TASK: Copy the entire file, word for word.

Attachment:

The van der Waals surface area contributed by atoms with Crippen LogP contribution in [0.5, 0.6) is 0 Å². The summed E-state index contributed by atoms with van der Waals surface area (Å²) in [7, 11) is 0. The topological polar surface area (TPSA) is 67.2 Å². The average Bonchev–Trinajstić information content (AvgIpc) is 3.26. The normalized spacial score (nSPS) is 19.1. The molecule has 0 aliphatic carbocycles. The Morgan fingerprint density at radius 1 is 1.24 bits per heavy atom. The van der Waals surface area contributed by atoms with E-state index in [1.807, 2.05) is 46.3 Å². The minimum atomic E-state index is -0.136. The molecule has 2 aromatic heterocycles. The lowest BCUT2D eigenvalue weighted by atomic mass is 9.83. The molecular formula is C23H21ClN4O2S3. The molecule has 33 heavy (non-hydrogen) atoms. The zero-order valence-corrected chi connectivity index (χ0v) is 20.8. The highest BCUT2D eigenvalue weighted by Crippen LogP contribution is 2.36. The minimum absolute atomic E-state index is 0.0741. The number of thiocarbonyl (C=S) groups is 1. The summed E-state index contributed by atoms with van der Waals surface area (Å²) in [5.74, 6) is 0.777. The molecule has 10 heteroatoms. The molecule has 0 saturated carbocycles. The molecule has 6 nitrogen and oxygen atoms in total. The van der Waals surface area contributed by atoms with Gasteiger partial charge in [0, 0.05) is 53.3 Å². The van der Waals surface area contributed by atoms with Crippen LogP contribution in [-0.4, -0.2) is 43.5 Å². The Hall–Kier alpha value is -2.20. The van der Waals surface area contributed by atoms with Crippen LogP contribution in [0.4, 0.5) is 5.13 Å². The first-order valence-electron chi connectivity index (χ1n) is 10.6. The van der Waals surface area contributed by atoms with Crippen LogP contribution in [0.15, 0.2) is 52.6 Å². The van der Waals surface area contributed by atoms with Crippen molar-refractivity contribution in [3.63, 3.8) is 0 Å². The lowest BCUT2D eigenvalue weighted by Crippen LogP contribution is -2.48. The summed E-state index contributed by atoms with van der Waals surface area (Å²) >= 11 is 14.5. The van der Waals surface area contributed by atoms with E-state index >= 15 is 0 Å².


The van der Waals surface area contributed by atoms with Crippen LogP contribution in [0.5, 0.6) is 0 Å². The summed E-state index contributed by atoms with van der Waals surface area (Å²) in [7, 11) is 0. The topological polar surface area (TPSA) is 67.2 Å². The average Bonchev–Trinajstić information content (AvgIpc) is 3.26. The normalized spacial score (nSPS) is 19.1. The molecule has 0 aliphatic carbocycles. The Morgan fingerprint density at radius 1 is 1.24 bits per heavy atom. The van der Waals surface area contributed by atoms with E-state index in [1.807, 2.05) is 46.3 Å². The minimum atomic E-state index is -0.136. The molecule has 2 aromatic heterocycles. The lowest BCUT2D eigenvalue weighted by atomic mass is 9.83. The molecular formula is C23H21ClN4O2S3. The molecule has 33 heavy (non-hydrogen) atoms. The zero-order valence-corrected chi connectivity index (χ0v) is 20.8. The highest BCUT2D eigenvalue weighted by Crippen LogP contribution is 2.36. The minimum absolute atomic E-state index is 0.0741. The number of thiocarbonyl (C=S) groups is 1. The summed E-state index contributed by atoms with van der Waals surface area (Å²) in [5.74, 6) is 0.777. The molecule has 10 heteroatoms. The molecule has 0 saturated carbocycles. The molecule has 6 nitrogen and oxygen atoms in total. The van der Waals surface area contributed by atoms with Gasteiger partial charge in [0, 0.05) is 53.3 Å². The van der Waals surface area contributed by atoms with Crippen LogP contribution in [-0.4, -0.2) is 43.5 Å². The Hall–Kier alpha value is -2.20. The van der Waals surface area contributed by atoms with Crippen LogP contribution in [0.4, 0.5) is 5.13 Å². The first-order valence-electron chi connectivity index (χ1n) is 10.6. The van der Waals surface area contributed by atoms with Crippen LogP contribution in [0.15, 0.2) is 52.6 Å². The van der Waals surface area contributed by atoms with Crippen molar-refractivity contribution in [3.63, 3.8) is 0 Å². The lowest BCUT2D eigenvalue weighted by Crippen LogP contribution is -2.48. The summed E-state index contributed by atoms with van der Waals surface area (Å²) >= 11 is 14.5. The van der Waals surface area contributed by atoms with E-state index >= 15 is 0 Å².